NAIROBI, Kenya, Jul 28 – Bankers have expressed concern over the impact of the interest rate capping on the real estate sector.
Kenya Bankers Association CEO Habil Olaka says that banks have been hesitant to issue loans, which has, in turn, cut down the number of properties bought.
At the same time, the cap has placed constraints in the banking sector making it hard for developers to put up new projects.
These events have been on the back of the slow growth of the Kenyan economy.
“The market demand attributes have continued to influence the supply side of the housing market. They point to the fact that a number of developed units remain unsold for a longer period,” Olaka said during the release of KBA’s Housing Price Index.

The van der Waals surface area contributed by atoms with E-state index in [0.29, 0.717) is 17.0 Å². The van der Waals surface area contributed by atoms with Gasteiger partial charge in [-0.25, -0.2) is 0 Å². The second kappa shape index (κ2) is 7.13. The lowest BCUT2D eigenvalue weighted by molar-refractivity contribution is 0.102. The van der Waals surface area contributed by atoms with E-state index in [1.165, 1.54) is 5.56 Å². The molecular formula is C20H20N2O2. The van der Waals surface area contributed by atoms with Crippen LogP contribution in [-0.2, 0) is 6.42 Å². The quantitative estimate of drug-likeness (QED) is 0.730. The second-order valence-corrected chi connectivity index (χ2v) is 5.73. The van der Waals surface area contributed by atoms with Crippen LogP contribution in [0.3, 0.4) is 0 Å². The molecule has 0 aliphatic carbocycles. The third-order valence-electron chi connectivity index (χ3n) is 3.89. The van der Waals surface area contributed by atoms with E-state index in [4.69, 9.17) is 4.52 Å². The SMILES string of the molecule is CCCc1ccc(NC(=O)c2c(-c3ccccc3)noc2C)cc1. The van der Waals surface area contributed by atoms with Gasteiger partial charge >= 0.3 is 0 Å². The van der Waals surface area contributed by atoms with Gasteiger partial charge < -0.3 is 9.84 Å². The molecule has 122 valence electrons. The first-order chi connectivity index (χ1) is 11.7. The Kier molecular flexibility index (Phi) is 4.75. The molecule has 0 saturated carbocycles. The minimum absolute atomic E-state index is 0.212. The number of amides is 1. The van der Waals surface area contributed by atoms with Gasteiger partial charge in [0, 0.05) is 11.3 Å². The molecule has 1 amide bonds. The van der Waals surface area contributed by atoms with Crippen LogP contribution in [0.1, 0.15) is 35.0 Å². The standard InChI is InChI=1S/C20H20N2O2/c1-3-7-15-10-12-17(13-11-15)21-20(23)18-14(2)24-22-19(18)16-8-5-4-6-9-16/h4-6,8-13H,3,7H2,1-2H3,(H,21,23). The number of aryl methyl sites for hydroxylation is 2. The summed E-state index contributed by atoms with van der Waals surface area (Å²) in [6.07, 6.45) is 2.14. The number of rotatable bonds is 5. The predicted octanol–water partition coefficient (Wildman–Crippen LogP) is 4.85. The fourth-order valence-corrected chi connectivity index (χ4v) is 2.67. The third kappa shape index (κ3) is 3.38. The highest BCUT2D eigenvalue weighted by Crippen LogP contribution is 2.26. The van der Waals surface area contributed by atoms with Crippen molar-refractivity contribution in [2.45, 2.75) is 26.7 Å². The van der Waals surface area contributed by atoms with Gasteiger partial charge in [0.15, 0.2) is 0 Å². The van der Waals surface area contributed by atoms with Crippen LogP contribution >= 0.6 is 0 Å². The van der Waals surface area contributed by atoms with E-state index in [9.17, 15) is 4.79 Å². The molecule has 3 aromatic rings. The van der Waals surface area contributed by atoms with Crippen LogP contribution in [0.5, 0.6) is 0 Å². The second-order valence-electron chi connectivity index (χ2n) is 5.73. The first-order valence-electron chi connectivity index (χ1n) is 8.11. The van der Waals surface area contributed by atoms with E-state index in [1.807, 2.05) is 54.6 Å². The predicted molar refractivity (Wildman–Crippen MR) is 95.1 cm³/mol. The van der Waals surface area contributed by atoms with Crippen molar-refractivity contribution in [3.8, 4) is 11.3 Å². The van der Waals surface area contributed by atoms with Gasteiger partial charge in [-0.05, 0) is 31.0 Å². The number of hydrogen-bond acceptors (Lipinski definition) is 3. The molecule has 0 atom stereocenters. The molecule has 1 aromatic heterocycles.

Overall, the residential property prices continued to increase at a modest pace during the second quarter of 2017.
The average house prices in Kenya recorded a minimal increase of 0.98 percent compared to 1.10 percent rise in quarter one 2017.
“This is the slowest price increase since the third quarter of 2016,” Olaka said.
According to KBA Director of Research and Policy, Jared Osoro, the demand attributes of the housing market have largely been influence by the sustained decline in the pace of credit growth in the private sector.